“I do it!” These are the words I hear, over and over again, all day long.
When we’re rushing out of the door, I hear these words when you try to buckle your own shoes. I stop to help you and you say “I do it!” And I let you do it, even though it’s frustrating, because I know someday, your little shoes won’t be at the door at all. So, I wait and watch you slowly buckle your shoes, and I try to savor the moment of watching your tiny feet fit into your little shoes.
Every morning before the sun is up or before I’ve made my own coffee, I grab a glass from the cabinet and the orange juice from the fridge, but even before I take the cap from the container, you say, “I do it!” So, I sit you on your stool and watch with tired eyes as you so carefully pour the juice into the cup. And at first, you spilled the juice and I tried very hard not to sigh. But now, you can pour almost perfectly and the small smile you give me tells the story of your pride so clearly.
And yesterday, when I took off your life vest after you waded in the bay, you yelled “I do it!” when I started to fasten the vest back up to put away. So, we sat and you slowly fastened the vest without pinching your fingers–that was my worry and I tried to explain that to you, but you just kept saying “I do it.” And you did it. And you didn’t pinch your fingers at all. I watched you fasten this literal life vest and my mind couldn’t help but to go to a figurative life vest. Right now, my arms are that for you, daily, but before long, they won’t be. So, yesterday, I just watched you buckle it–your chubby hands working–and nothing seemed so important. And where was I rushing to, after all?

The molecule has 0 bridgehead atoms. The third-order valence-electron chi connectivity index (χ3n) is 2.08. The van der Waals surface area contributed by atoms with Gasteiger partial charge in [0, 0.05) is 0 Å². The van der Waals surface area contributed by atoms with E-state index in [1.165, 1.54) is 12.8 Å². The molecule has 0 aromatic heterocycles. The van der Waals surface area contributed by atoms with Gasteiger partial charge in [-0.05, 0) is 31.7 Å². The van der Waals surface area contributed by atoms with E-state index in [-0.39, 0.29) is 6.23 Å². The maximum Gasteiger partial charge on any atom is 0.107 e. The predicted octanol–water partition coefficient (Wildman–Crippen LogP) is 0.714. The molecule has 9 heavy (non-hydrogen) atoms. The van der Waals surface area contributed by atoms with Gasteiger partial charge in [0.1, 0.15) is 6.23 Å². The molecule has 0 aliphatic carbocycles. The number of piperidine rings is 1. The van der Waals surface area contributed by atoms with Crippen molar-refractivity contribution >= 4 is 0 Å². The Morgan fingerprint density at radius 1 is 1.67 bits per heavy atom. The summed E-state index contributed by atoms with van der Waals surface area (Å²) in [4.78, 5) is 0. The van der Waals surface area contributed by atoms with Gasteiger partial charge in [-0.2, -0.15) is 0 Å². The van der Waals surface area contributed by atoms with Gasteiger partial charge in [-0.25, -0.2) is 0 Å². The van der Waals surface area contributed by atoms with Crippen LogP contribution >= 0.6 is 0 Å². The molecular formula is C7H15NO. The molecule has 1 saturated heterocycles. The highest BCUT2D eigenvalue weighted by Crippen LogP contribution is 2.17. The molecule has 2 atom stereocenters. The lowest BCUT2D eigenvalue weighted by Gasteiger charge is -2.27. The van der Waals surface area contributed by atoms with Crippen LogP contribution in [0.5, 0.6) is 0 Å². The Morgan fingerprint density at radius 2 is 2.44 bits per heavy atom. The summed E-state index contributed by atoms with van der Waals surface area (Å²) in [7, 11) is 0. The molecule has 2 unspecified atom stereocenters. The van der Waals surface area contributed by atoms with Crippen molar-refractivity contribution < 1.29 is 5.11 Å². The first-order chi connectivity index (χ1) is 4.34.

Shoes and orange juice and life vests are all obstacles in your path and every time you are able to persevere over one, your confidence grows and I need to help you learn that you really can do it. To a two-year-old, the world can be a frustrating place; I forget that sometimes. And so, today, I want to honor your need to say “I do it!” By doing so, I’m showing you that you can do anything you set your mind to as long as you have the patience to try.
Thanks for Mothering the Divide with me, as I do my best to practice patience and allow my toddler to say “I do it!” and then marvel as she really can.